The whole thing unsettles me especially in light of the revelations of how much spying our own government is doing on us all.  I believe that to be creepy, too—and illegal, not to mention unAmerican (Can anyone spell “Bill of Rights?”).

We’re getting immune to the creepy feeling we ought to have about leaving a trail of information about ourselves.

I had a client in the other day who is a professor in the information technology field.  He spoke about how easy it is to find out things—how you don’t have to be the big-dog government. cloud He says as an exercise he has one of his students post a private picture on facebook in the classroom, then shows them right there how to get to it.

There is no privacy.

He says his young students do not care. “I don’t particularly want people I don’t know (especially millions of them) knowing that my favorite color is blue,” he said.  “But these young folks cock their heads and furrow their brows when I try to explain my unease at this.”

Yes, there is no privacy, and we are caring less and less.  The younger you are the more information  you put out there.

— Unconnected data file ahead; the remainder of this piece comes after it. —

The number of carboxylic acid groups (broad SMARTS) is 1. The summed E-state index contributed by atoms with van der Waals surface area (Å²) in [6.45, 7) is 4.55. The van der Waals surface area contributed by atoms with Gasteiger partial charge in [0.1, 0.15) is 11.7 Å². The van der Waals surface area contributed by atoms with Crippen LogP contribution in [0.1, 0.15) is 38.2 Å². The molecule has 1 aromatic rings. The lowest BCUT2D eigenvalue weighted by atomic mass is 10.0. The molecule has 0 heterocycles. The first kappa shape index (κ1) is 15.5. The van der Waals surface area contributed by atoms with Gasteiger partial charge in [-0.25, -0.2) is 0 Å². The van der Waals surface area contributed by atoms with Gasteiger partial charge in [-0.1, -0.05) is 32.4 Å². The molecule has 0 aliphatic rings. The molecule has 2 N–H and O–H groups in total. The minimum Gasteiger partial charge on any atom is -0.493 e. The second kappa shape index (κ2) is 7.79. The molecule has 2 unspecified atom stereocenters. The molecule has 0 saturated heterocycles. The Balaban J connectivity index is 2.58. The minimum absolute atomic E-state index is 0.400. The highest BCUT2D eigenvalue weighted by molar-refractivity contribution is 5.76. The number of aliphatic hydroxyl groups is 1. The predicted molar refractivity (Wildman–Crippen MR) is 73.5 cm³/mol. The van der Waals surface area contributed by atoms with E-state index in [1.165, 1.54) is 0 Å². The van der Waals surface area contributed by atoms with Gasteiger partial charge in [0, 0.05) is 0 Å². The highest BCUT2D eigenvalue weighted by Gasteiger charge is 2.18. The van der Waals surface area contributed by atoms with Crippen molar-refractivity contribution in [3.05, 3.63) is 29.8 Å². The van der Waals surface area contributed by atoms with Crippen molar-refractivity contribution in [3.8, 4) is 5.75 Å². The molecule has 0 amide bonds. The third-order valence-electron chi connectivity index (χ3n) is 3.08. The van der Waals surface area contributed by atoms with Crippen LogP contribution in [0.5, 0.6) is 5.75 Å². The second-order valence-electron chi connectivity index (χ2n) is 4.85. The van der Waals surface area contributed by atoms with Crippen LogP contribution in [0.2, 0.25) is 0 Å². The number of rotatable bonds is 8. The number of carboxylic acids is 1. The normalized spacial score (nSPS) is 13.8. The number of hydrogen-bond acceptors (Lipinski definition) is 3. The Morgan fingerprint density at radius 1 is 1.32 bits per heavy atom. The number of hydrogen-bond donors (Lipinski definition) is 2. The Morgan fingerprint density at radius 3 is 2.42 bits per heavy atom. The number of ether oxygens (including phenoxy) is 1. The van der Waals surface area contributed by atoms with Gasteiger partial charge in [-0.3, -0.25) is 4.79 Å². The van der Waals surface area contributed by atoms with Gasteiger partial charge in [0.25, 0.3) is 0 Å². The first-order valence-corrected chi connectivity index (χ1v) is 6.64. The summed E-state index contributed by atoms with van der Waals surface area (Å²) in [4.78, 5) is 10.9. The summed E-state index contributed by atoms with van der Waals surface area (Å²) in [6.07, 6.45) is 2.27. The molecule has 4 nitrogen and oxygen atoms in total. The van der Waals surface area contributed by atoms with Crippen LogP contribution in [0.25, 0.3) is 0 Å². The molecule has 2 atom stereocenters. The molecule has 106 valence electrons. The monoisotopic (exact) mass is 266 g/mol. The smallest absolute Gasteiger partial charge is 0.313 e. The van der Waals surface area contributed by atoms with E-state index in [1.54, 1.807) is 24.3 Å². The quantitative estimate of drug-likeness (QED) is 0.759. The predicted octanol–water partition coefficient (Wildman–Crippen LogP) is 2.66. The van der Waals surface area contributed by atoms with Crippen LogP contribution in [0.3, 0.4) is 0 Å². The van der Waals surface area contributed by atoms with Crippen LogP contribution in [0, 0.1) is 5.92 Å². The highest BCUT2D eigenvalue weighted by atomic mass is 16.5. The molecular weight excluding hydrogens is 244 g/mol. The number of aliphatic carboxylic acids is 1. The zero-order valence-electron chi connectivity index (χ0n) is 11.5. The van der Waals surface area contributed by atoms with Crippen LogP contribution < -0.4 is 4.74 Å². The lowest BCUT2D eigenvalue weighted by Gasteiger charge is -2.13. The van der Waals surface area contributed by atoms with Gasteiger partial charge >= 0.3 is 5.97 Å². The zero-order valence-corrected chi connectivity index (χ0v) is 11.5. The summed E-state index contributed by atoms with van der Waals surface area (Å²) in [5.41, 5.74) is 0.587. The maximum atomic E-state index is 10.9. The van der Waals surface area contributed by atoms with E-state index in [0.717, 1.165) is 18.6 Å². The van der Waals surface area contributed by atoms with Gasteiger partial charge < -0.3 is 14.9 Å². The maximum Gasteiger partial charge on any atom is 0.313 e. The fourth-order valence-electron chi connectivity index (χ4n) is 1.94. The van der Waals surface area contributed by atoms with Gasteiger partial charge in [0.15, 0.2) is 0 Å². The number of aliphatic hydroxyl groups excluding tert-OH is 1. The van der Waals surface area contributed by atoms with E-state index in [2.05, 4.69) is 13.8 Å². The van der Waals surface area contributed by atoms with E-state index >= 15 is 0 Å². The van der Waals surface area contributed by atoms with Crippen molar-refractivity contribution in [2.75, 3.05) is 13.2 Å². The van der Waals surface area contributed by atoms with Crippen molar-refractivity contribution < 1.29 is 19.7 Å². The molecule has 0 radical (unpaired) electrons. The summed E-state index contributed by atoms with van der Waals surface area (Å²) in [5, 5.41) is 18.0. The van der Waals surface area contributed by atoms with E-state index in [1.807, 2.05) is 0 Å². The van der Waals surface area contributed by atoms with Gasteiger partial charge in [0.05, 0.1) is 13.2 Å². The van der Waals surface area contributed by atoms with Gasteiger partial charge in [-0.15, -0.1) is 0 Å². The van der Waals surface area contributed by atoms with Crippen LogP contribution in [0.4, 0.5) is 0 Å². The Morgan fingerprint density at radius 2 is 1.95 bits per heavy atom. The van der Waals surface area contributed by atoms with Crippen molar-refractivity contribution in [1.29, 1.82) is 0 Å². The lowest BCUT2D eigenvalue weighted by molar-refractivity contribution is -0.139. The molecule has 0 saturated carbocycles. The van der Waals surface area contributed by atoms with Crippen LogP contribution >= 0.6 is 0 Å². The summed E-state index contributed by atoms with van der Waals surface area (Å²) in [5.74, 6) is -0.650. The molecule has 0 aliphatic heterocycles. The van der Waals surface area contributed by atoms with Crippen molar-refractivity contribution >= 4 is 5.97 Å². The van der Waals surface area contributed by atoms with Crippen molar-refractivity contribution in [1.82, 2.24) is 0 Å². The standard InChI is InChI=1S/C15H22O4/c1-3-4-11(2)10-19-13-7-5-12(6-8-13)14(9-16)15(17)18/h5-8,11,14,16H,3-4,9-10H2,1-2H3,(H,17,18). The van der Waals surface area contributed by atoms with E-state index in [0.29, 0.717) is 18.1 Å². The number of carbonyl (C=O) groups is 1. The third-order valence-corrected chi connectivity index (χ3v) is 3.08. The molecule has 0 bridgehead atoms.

You think I don’t understand how much information about myself I put out on this blog?

So, back to Peter.  What is going to happen to all your email accounts when you pass on?  What about your “cloud” storages?  Will they be reaching out to someone after you are gone?  Do your loved ones know how to get into your electronic paths and deactivate them?  ( I suppose there is no such thing as “destroying” the information you’ve already put out there.”

I think of archaeologists who dig through ancient garbagearchaelogist dumps, sifting all the information they can find on ancient civilization.

I don’t think any archaeologists will be needed 1,000 years from now to know everything about us.  There is a growing cloudbank of witness to your lives.

Creepy, I tell you.  C

Wednesday, June 5, 2013

C: Fear Itself

whippoorwill 2We’ve lived a long time in the woods—or at least near to the woods.  The forest comes up close to my house on two sides and from there stretches miles back over hills interrupted only with dottings of civilization.  Hearing the night forest sounds when the weather allows open windows is one of my favorite things about living out here.

One of the sounds I love is that of the whippoorwill bird, who sings only at night.  For those of you who live out of his range, you can hear one at this site.  Scroll down to the section on “call” where you will find a recording.